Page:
By componentizing, consolidating and using XML we drastically simplified access to these architecture pieces. Now other portals can leverage the enterprise-wide search and taxonomies with much less hassle. Borrowing from economics, we lowered the barriers to entry. As a result, many other portals now leverage our architecture as a service from our group, currently known as Search as a Service.

Lou: What's "Search as a Service"?

Vivian: It includes search services, taxonomy services and consulting. More than twelve other portals in the company use part or all of our architecture. The portals report positive improvement in their systems and positive anecdotal comments from their own users. In addition, metrics are showing an increase in the use of the enterprise-wide search, improved click-through on individual portals, etc. We are currently working on a customer satisfaction plan to better measure our success.

Lou: How are you following up on your success?

Vivian: We are now working on the next generation that is to not just share the information architecture we created but to work in cooperation with other groups to build on what we have established to create an even better architecture to share across the company.

I realize how much our team has learned and accomplished when we work with other portals in the company. The questions and concerns voiced are the same ones we began tackling almost three years ago. This puts us in a great position to lead the next generation. As for having it all figured out, not yet, but we know a lot more than when we started. We have an interesting and growing collection of garlands and scars. Plus, we have some great ideas for the future.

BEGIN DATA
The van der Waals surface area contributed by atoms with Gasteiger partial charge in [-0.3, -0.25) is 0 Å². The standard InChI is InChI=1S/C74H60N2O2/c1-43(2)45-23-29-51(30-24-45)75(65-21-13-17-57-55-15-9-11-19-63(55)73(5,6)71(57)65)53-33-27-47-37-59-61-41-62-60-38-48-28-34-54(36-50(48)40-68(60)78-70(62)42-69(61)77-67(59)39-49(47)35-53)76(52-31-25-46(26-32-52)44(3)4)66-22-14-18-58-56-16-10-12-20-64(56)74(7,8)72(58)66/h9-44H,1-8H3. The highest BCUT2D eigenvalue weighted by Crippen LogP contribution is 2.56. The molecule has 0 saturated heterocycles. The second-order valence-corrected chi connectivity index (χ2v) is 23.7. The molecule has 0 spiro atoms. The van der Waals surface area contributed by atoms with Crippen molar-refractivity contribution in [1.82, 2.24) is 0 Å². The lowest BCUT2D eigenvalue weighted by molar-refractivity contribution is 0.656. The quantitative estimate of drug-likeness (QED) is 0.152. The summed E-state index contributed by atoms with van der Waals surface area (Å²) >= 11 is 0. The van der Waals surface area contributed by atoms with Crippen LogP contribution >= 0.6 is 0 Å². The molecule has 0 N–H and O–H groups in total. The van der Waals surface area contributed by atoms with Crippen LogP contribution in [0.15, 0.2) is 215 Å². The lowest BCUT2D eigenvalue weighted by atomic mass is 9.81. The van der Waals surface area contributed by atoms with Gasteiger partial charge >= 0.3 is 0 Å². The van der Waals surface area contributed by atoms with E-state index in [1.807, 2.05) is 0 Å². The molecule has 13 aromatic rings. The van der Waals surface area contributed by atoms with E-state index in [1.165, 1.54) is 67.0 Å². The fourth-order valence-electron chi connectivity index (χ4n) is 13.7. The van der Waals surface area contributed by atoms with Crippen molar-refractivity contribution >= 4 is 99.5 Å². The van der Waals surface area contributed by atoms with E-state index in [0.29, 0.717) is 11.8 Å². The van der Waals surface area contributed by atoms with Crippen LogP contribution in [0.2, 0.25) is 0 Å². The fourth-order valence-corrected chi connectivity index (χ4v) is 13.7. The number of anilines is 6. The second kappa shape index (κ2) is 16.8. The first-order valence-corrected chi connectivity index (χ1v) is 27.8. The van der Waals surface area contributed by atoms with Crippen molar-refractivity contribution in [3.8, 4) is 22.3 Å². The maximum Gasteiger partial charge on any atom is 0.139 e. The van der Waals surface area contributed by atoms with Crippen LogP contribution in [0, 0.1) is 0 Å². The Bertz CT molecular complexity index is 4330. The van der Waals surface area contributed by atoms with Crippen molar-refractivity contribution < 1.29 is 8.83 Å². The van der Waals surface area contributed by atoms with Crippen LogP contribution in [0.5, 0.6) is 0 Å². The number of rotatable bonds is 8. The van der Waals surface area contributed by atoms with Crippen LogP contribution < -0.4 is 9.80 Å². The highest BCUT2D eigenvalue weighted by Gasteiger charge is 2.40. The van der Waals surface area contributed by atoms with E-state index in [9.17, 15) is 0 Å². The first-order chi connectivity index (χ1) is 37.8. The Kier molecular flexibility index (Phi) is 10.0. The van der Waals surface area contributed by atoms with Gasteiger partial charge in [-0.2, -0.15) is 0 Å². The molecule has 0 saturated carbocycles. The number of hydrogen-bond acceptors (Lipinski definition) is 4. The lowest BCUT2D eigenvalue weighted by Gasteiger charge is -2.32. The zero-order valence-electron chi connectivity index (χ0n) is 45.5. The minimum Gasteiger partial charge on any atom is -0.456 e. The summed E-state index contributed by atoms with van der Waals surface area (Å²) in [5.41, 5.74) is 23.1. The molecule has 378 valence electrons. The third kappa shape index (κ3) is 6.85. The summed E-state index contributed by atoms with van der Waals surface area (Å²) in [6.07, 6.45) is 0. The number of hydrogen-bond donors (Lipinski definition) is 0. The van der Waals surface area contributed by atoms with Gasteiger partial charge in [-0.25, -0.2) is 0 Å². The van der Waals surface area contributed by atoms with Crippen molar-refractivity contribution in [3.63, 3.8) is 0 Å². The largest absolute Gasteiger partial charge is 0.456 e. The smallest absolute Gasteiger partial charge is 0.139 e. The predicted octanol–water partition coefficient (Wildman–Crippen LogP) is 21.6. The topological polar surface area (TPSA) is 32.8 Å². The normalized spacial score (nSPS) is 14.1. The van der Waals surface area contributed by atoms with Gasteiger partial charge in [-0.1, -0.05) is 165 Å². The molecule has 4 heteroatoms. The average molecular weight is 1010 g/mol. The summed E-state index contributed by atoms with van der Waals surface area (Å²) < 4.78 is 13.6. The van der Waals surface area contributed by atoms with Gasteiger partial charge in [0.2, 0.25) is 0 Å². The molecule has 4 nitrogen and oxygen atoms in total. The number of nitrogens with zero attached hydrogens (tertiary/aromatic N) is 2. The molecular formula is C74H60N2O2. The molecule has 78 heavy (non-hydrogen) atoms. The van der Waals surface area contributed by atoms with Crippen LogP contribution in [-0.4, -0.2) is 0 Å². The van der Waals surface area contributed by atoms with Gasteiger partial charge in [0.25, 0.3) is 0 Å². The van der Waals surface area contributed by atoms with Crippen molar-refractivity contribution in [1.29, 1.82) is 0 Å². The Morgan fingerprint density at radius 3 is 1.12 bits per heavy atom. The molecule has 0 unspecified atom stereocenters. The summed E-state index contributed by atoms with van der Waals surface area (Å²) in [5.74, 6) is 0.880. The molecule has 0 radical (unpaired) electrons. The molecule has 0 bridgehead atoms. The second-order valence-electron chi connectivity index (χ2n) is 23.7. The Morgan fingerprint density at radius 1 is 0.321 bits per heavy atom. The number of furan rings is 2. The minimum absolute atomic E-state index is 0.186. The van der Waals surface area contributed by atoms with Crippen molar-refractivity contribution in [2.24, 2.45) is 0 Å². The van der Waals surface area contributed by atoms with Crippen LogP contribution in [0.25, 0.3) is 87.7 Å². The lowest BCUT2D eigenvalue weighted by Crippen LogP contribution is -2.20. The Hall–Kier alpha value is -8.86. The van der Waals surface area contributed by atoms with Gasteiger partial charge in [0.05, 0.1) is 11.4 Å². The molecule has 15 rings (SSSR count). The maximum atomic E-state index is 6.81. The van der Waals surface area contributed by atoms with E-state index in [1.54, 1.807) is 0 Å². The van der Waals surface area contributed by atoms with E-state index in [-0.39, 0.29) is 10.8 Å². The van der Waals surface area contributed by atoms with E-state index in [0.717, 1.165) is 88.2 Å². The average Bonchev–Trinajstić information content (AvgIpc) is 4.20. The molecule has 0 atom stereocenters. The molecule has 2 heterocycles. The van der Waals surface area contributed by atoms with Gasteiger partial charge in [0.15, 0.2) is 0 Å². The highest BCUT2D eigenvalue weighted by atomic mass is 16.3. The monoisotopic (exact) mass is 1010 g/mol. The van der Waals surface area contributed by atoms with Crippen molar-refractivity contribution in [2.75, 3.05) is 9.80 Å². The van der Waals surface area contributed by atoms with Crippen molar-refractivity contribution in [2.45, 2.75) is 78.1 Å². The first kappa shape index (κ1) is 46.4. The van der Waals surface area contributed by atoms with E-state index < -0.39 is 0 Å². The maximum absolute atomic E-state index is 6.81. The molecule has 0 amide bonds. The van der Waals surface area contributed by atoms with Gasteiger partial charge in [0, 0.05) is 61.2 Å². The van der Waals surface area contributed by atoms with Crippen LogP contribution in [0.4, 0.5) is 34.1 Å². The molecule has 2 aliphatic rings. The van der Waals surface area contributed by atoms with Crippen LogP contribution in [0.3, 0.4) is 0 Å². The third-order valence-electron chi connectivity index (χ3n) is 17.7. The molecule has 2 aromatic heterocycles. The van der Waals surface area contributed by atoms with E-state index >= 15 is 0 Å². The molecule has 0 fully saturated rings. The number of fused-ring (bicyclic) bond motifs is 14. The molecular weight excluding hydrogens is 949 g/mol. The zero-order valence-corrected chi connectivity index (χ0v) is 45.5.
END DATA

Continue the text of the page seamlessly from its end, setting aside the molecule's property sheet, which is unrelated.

Lou: Let's get to today's $64,000 question: I'm sure Microsoft has its share of both cowboys, who want complete control of every aspect of their sites, and Borg-like centralizers who are fans of standards and shared resources. How does your approach accommodate both? And is it designed to scale toward one or the other end of the spectrum (i.e., autonomy versus centralization) over time?

Vivian: One of the best things about this company is the level of creativity and independence. From the beginning we knew that our solutions would need to accommodate many different groups' current and future information problems and management styles without compromising the creative spirit. In our view, sharing an information architecture across the company is not about creating dependence or destroying independence, rather creating interdependence and freeing up creative energy that can be focused elsewhere.

There are two very important things about our vision of a shared architecture that makes it attractive to both cowboys and Borg. First, the pieces created are extensible to fit a group's needs. We achieved this with our current architecture and it will be a requirement of the next generation. Second, in the next version other groups, not just KNG, will be providing pieces of the architecture. For example, one group will be working on the technology to support personalization while KNG and others will work on personalization taxonomies. Another example is a project currently underway in which we are working with another group inside the company to build a taxonomy tool and processes that will scale globally. The new tool and processes are based on what we have already built and put in place but evolving it to the next level.

We believe that over time it is even more important to centralize what makes sense to centralize while leaving room for customization that reflects context. Centralizing can create efficiencies of time and money for the users and managers of information systems. Then each group can customize where needed, as they should be the best authorities on their users, content and context.

Lou: It sounds like your approach is as much content management as information architecture. True? If so, what's the difference anyway?